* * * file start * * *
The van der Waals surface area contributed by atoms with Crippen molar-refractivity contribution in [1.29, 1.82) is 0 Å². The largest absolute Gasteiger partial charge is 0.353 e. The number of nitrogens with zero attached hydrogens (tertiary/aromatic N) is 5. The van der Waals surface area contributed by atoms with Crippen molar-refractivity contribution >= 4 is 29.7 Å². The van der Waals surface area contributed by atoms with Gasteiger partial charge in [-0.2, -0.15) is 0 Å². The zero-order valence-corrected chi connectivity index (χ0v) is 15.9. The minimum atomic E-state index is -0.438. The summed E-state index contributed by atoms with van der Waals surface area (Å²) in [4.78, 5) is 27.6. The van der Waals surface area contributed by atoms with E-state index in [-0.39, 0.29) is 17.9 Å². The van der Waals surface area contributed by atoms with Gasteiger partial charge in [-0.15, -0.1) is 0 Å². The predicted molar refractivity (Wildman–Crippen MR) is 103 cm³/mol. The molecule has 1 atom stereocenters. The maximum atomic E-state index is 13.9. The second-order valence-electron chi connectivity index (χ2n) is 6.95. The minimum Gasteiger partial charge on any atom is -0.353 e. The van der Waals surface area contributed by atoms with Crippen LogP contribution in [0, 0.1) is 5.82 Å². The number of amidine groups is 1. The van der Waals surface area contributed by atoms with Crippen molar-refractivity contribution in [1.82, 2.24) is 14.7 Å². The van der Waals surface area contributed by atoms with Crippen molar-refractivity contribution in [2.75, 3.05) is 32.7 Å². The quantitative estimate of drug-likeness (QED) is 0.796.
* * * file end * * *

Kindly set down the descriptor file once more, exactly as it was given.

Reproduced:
The van der Waals surface area contributed by atoms with Crippen molar-refractivity contribution in [1.29, 1.82) is 0 Å². The largest absolute Gasteiger partial charge is 0.353 e. The number of nitrogens with zero attached hydrogens (tertiary/aromatic N) is 5. The van der Waals surface area contributed by atoms with Crippen molar-refractivity contribution >= 4 is 29.7 Å². The van der Waals surface area contributed by atoms with Gasteiger partial charge in [-0.2, -0.15) is 0 Å². The zero-order valence-corrected chi connectivity index (χ0v) is 15.9. The minimum atomic E-state index is -0.438. The summed E-state index contributed by atoms with van der Waals surface area (Å²) in [4.78, 5) is 27.6. The van der Waals surface area contributed by atoms with E-state index in [-0.39, 0.29) is 17.9 Å². The van der Waals surface area contributed by atoms with Gasteiger partial charge in [-0.15, -0.1) is 0 Å². The predicted molar refractivity (Wildman–Crippen MR) is 103 cm³/mol. The molecule has 1 atom stereocenters. The maximum atomic E-state index is 13.9. The second-order valence-electron chi connectivity index (χ2n) is 6.95. The minimum Gasteiger partial charge on any atom is -0.353 e. The van der Waals surface area contributed by atoms with Crippen LogP contribution in [0, 0.1) is 5.82 Å². The number of amidine groups is 1. The van der Waals surface area contributed by atoms with Crippen molar-refractivity contribution in [1.82, 2.24) is 14.7 Å². The van der Waals surface area contributed by atoms with Crippen molar-refractivity contribution in [2.75, 3.05) is 32.7 Å². The quantitative estimate of drug-likeness (QED) is 0.796.